If we wished to describe people in the twenty-first century, it would be true to define them as individuals who don’t listen to what their bodies are telling them. Paul was different. Every ache told him something. So he says in verse 16 that his outer self is wasting away. Every time he looked in a mirror he could see that this was the case. He no longer had the energy of his youth. No doubt his body also reflected the various trails he had gone through since he had become a Christian. As we look at the appearance of physical weakness, how should we respond to physical decline?
Paul’s ultimate answer to this question is given in 2 Corinthians 5, where he describes the glory of the resurrection body that each Christian will receive from Jesus when he returns. The apostle, although his body was currently wasting away, knew that eventually his body would be glorified. This was part of the message he declared when he was preaching the gospel. He told his listeners to look ahead because if they believed in the exalted Jesus they would one day share his glory. In a sense, what happened to Jesus will happen to them. His body went through the great suffering connected to his crucifixion, but even that degree of suffering did not prevent his body being glorified.
Paul did not want to die (or ‘to be found unclothed’). Although he was willing to go to heaven, he would prefer to live until Jesus returned and experience glorification then (‘further clothed’). His longing for this glorious state was very strong – he says that he groaned with longing for that experience.
The point that Paul would stress to us is that our bodies will yet share in the full salvation that Jesus died to provide. His death on the cross was not only concerned with providing atonement for our sin. In addition, his saving work is the basis of the restoration of Paul’s body as well as his soul.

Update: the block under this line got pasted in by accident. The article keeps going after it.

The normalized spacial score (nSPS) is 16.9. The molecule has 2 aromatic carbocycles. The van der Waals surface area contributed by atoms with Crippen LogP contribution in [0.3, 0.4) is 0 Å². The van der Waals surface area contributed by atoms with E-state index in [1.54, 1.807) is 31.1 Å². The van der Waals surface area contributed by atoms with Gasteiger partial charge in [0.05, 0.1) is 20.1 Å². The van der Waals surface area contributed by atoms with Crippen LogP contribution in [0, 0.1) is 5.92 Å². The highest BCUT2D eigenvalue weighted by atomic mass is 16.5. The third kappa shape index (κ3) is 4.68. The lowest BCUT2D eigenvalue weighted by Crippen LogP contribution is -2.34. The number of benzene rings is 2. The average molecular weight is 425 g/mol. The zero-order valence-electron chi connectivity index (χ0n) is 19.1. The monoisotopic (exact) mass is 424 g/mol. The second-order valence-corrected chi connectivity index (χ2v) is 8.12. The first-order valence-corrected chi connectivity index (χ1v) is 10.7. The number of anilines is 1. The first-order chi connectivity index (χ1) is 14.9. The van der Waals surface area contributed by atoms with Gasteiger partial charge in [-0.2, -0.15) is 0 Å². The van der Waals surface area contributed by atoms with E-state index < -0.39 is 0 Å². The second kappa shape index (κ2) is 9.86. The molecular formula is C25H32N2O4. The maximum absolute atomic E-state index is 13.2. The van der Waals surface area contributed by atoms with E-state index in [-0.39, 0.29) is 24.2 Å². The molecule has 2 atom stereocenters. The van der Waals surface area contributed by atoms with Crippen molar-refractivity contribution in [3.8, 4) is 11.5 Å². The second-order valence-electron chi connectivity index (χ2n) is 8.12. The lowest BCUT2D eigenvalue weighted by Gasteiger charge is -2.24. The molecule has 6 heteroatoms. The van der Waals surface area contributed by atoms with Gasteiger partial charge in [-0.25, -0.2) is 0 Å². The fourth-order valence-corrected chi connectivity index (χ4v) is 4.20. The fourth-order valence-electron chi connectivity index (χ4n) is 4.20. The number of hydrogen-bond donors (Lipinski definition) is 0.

Paul was being renewed inwardly
When Paul says ‘day by day’, he means continually. The Holy Spirit, who indwells Christians, is at work within their hearts as they face all the trials of life. While the outward man gets weaker, the inward man receives divine strength. This is the secret of how Paul and all other Christians were able to endure. How does the Holy Spirit do this?
It will help us answer this question if we remind ourselves who Christians are. There are many ways of describing them but for the purpose of considering the renewing work of the Holy Spirit I will mention five details that cause the Spirit to renew them.
First, Paul and all sinners are saved by Jesus. Each one of them repented of their sins and trusted in Jesus. Because they did so, the Holy Spirit came to indwell them as an earnest of the fullness of salvation. He is in their hearts to refresh them by teaching/reminding them of the great details of their salvation. The Spirit does this day by day, whatever is the condition of each of their bodies. He may remind them of the privileges of adoption or he may cause them to think of the price that Jesus paid for their redemption. But he does it such a way that continues to renew their minds.